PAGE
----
Tag Archives: Laura Hile

Loving Jane Austen’s Persuasion

persuasionpanelToday Susan Kaye and Laura Hile join a panel of authors (Karen Cox, Regina Jeffers, Shannon Winslow, and Melanie Stanford)  to discuss our love for Jane Austen’s Persuasion.

A big thank you to  author Karen Cox for hosting us!

“Persuasion-esque authors are a sisterhood of sorts,” she writes. “We know that Darcy gets the majority of the press around Austen-World, but…Wentworth…Letter!…Pierce my soul!!!”

Come by and enjoy the rest of the article here: Persuasion Panel

The Nerd in search of a Dinner Date

Beneath that pocket protector beats a sincere heart!

Seeking a date for Valentine’s Day?  Jane Austen’s Sir Walter Elliot points you in an unlikely direction.

Enjoy this excerpt from Sir Walter’s new advice e-book, Marrying Well for Fun & Profit:

OOO

Sir Walter is over the moon. He finally has a book all to himself.

Soon to be a bestseller, of course… according to Sir Walter

My Dear Vulgarian Miss,

As winter begins to flee, a particular sort of male emerges from hibernation. I refer to the Nerd in search of a Valentine’s dinner date.

As a modern woman you are familiar with the type. Highly intelligent, the Nerd spends countless hours at a desk, often with nothing but a computer, a caffeinated beverage, and the light from his desk lamp to keep him warm.

You laugh at him behind your hand, for he is a witless wonder when it comes to courtship. Alas, the gentleman’s art of sophisticated flirtation is beyond him.

Image: Betsy Weber (Creative Commons Flickr)

Image: Betsy Weber (Creative Commons Flickr)

But my dear, consider carefully before you disregard him as a suitor. For while ‘nerd’ is certainly a four-letter word, it is usually accompanied by a six-figure income.

Think Bill Gates, but on a smaller scale.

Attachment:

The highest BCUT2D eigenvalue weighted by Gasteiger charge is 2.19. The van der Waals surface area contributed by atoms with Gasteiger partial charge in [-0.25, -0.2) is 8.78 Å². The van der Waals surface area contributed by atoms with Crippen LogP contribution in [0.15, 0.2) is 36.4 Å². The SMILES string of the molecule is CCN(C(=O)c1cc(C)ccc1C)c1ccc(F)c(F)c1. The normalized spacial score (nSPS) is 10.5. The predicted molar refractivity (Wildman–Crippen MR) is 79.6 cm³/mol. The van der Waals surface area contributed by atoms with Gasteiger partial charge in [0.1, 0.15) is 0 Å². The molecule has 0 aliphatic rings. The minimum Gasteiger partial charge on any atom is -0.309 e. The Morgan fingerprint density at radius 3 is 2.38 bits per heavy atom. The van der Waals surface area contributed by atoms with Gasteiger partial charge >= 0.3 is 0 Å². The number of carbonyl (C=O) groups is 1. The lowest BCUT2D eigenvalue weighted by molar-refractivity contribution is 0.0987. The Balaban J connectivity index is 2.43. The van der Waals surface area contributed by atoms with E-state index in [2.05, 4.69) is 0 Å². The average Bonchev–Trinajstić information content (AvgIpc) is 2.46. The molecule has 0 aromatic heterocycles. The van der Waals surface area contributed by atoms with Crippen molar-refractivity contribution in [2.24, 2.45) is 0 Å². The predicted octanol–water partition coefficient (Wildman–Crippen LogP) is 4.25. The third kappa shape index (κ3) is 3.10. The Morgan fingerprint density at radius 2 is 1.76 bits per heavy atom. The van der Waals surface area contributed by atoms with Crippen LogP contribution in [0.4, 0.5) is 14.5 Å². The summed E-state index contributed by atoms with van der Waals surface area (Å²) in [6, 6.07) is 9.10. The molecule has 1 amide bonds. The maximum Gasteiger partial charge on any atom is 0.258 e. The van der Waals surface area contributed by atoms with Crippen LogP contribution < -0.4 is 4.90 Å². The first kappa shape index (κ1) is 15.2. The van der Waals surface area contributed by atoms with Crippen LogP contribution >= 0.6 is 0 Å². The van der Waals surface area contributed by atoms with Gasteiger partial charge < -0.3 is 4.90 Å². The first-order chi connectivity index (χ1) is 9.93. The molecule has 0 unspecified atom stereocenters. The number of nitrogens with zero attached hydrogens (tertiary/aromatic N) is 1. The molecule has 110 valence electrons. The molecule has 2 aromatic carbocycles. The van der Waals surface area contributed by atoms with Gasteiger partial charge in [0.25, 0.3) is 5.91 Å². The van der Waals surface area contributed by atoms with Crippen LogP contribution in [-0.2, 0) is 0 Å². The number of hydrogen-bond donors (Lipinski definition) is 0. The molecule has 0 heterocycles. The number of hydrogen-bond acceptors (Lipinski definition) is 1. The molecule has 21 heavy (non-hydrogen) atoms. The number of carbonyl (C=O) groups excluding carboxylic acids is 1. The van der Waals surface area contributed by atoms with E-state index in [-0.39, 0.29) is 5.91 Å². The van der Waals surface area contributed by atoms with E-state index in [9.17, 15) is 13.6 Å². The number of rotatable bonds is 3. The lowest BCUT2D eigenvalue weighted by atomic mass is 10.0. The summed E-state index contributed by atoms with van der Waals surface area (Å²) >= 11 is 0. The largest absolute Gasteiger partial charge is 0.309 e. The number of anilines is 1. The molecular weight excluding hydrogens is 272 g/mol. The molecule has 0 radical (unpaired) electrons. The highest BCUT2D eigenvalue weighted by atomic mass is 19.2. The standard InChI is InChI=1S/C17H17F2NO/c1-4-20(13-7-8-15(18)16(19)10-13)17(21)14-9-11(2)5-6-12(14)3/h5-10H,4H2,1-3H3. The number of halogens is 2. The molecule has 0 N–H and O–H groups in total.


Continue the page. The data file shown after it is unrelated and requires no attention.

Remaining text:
In social situations the poor fellow will be tongue-tied by your beauty, so it is best to prepare for a conversational disaster. No doubt he will be fortified with compliments, calculated to charm and beguile. Do your best not to laugh when he employs one of these timeworn pick-up lines…

I less than three you. 'nuff said. <3 Image: John Nakamura Remy (Creative Commons Flickr)

“I less than three you.”  ❤
Image: John Nakamura Remy (Creative Commons Flickr)

  • ‘Your name is Leslie? Look, I can spell your name on my calculator!’
  • ‘Roses are #FF0000, violets are #0000FF…’
  • ‘I wish I was an ion so I could form an exothermic bond with you.’
  • ‘You must be an asymptote; I just find myself getting closer and closer to you.’
  • ‘Forget hydrogen, you’re my number one element!’
  • ‘My sudden, protracted cardiac arrhythmia tells me I love you.
  • ‘Are you the square root of 2? Because I feel irrational when I’m around you.’
  • ‘If you were a graphics calculator, I’d look at your curves all day long!’
  • ‘Why don’t you join me on World of Warcraft tomorrow? I’ll even give you my avatar’s name.’
Image: Betsy Weber (Creative Commons Flickr)

Image: Betsy Weber (Creative Commons Flickr)

Remember, my dear, that a sincere heart beats beneath that pocket protector. And that six-figure income on the tax return is easy on the eyes, even if he is not.

Cordially yours in the upward climb,

Sir Walter Elliot

 

NASA scientists have discovered a new form of life.
Unfortunately, it won’t date them either.
STEPHEN COLBERT

OOO

Want more of Sir Walter’s wit and wisdom?
Such a deal at 99 cents!
Marrying Well for Fun & Profit at Amazon

Laura Hile (1)

Pride & Precedence: Snow Woe

giovanniboldiniafternoonstroll-mm21

There is a song from your modern era called I’m Dreaming of a White Christmas. Seriously? Snow has become not my dream but my nightmare.

Granted, a dusting of snow would be charming at Christmastime—if it came and then went away. This year? Snow continues to fall and pile up. It’s like one of those annoying houseguests who will not go.

Our “White Christmas” became a “White New Year’s” and then a “White Epiphany.” If we stiil have snow on the ground at Candlemas, I will lose my mind.

The vulgar expression “Cabin Fever” describes the situation at Uppercross Cottage. We are housebound because of the snow, and let me tell you, it is Too Much.

trees-15For one thing, the cottage is always, always cold. Why not burn a forest of trees for heat? What are we saving them for? I know, posterity. Bless me, since the days of our courtship I’ve been told that the Musgrove wealth is found not in monetary assets but in land. Well then, we ought to plant acres of trees so that we can cut down what we need. Trees do nothing but stand there. Why not make them useful?